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New NVTC Material

Four years ago, I published a story in Technology Review about the National Virtual Translation Center, an FBI project to use technology to link contract linguists and give them tools to do translation and analysis jobs for the 16 intelligence agencies. I recently discovered that this piece (which to date is the only piece of journalism written about the NVTC) is finally available for free online here. I also looked at the FBI’s 2009 budget justification, which contains more info about the NVTC than documents from previous years (even Secrecy News calls the document “remarkably detailed”), which provide a scope of how much the NVTC has grown:

–“Since 2003, the NVTC has accepted over 1,200 requirements in 60 difference languages. In FY 2007 NVTC translated over 350,000 text pages and 350 hours of audio material, a 40% increase over FY 2006. With regard to translations, in 2003 the NVTC performed 20 translation jobs for its customers. In FY 2007 performed approximately 5,500 translation jobs for its customers. A 64 percent increase is expected between FY 2007 and FY 2008 based on the volume of incoming material from active military campaigns and the expansion of incoming Asian- and African-language materials.”

–“Over 73 percent of material collected by the IC and stored in the HARMONY database is untranslated. HARMONY is the IC’s centralized database for foreign military, technical

and open-source documents and their translations. Overall, the IC backlog of untranslated material is growing exponentially, with an estimated five petabytes backlogged.”

–There are 54 full and part-time independent contract linguists all over the country, connected virtually to the NVTC HQ and working through backlogged material. In 2009 the FBI wants to add 8 more contractors.

–These linguists are linked through TONS (Translator Online Network Support), which is an enterprise-scale computer system that gives them access to A variety of language processing capabilities to language software (automatic optical character recognition, machine translation, named entity extraction, and transliteration) and other language tools for translators. The FBI wants $1.2 million to support TONS.

–Though the NVTC is under the FBI, the director is paid by the NSA, and four other employees are either paid by the NSA or CIA. Five others are FBI employees, which makes for a total management staff of 9, but in 2009 they want to add 2 more. These employees do “outreach, coordination, quality control and…provide agency-unique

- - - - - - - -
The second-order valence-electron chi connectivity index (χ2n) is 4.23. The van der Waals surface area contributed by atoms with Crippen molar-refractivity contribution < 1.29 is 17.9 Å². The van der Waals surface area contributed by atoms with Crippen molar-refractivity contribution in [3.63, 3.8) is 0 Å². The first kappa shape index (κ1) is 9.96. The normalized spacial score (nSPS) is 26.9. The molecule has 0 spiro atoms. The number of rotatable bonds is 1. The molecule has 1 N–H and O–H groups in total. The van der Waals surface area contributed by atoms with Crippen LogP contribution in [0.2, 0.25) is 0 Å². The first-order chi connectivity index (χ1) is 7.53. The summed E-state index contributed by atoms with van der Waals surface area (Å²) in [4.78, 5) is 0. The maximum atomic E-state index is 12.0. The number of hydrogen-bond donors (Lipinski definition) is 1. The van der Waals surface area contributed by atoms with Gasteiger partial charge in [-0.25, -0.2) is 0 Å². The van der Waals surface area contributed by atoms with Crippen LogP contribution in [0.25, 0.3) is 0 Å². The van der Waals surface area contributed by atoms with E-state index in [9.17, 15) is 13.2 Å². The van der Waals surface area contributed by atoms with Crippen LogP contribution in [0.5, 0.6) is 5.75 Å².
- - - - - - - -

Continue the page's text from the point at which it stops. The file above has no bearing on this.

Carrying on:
expertise in supporting IC clients.

–The NVTC was mandated by Congress to be a “clearinghouse” for language resources for the intelligence community; the portal was built in 2006 but it has no content. the FBI wants $166,000 to support the portal.

All of which is interesting, and more detail than I was able to get four years ago (obviously, since they’d just opened their doors, they had no track record to refer to). In the budget justification, there’s no reference to past successes, only to imminent gaps if funding isn’t grown. (The 2008 justification is more direct: “Failure to fund this initiative could cause serious harm to national security should actionable intelligence remain un-translated.”)

A Google search of TONS turned up a more detailed description of TONS and NVTC vendors from 2004:

The FBI will be acquiring an estimated total of $7,000,000 in language software products, as identified by Lockheed Martin, directly from the following companies. BBN, Basis, Stellent, BlueShoe Technologies and Abbysoft will provide ingest, prioritization and retrieval capabilities, including language identification, audio processing, and optical character recognition; Virage will provide video processing; Trados will provide translation memory, translation tools and collaboration; Global Sight will provide task tracking, quality control tools, and workflow management.

Another tidbit from the budget justification: In 2007, the FBI reported over 21,000 “positive encounters” with suspected terrorists. “”A positive encounter is one in

which an encountered individual is positively matched with an identity

in the Terrorist Screening Data Base.”